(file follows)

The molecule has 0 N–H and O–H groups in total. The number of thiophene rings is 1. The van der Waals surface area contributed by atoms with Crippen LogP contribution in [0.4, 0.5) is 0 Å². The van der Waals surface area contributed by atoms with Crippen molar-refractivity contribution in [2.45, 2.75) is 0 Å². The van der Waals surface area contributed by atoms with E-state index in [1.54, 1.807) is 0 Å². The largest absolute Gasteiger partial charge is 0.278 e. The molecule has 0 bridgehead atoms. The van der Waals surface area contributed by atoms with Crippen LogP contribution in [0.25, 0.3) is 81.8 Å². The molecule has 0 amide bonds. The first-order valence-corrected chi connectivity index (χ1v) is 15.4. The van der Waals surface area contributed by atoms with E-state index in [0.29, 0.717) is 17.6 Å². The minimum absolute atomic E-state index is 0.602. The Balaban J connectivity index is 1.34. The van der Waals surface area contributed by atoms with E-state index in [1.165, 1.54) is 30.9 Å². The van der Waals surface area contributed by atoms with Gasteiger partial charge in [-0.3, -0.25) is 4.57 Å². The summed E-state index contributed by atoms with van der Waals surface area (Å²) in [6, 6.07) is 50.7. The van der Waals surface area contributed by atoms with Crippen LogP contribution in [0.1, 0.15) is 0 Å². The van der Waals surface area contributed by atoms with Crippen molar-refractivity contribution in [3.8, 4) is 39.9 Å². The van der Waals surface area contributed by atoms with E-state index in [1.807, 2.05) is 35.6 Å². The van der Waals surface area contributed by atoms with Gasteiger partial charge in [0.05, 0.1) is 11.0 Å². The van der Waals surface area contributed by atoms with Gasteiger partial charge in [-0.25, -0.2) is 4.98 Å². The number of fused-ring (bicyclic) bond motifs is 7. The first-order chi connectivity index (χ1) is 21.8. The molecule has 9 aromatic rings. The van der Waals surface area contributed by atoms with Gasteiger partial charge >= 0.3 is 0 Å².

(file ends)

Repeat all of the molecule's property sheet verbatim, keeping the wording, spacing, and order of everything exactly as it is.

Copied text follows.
The molecule has 0 N–H and O–H groups in total. The number of thiophene rings is 1. The van der Waals surface area contributed by atoms with Crippen LogP contribution in [0.4, 0.5) is 0 Å². The van der Waals surface area contributed by atoms with Crippen molar-refractivity contribution in [2.45, 2.75) is 0 Å². The van der Waals surface area contributed by atoms with E-state index in [1.54, 1.807) is 0 Å². The largest absolute Gasteiger partial charge is 0.278 e. The molecule has 0 bridgehead atoms. The van der Waals surface area contributed by atoms with Crippen LogP contribution in [0.25, 0.3) is 81.8 Å². The molecule has 0 amide bonds. The first-order valence-corrected chi connectivity index (χ1v) is 15.4. The van der Waals surface area contributed by atoms with E-state index in [0.29, 0.717) is 17.6 Å². The minimum absolute atomic E-state index is 0.602. The Balaban J connectivity index is 1.34. The van der Waals surface area contributed by atoms with E-state index in [1.165, 1.54) is 30.9 Å². The van der Waals surface area contributed by atoms with Gasteiger partial charge in [-0.3, -0.25) is 4.57 Å². The summed E-state index contributed by atoms with van der Waals surface area (Å²) in [6, 6.07) is 50.7. The van der Waals surface area contributed by atoms with Crippen LogP contribution in [0.1, 0.15) is 0 Å². The van der Waals surface area contributed by atoms with Crippen molar-refractivity contribution in [3.8, 4) is 39.9 Å². The van der Waals surface area contributed by atoms with E-state index in [1.807, 2.05) is 35.6 Å². The van der Waals surface area contributed by atoms with Gasteiger partial charge in [0.05, 0.1) is 11.0 Å². The van der Waals surface area contributed by atoms with Gasteiger partial charge in [-0.25, -0.2) is 4.98 Å². The number of fused-ring (bicyclic) bond motifs is 7. The first-order chi connectivity index (χ1) is 21.8. The molecule has 9 aromatic rings. The van der Waals surface area contributed by atoms with Gasteiger partial charge >= 0.3 is 0 Å².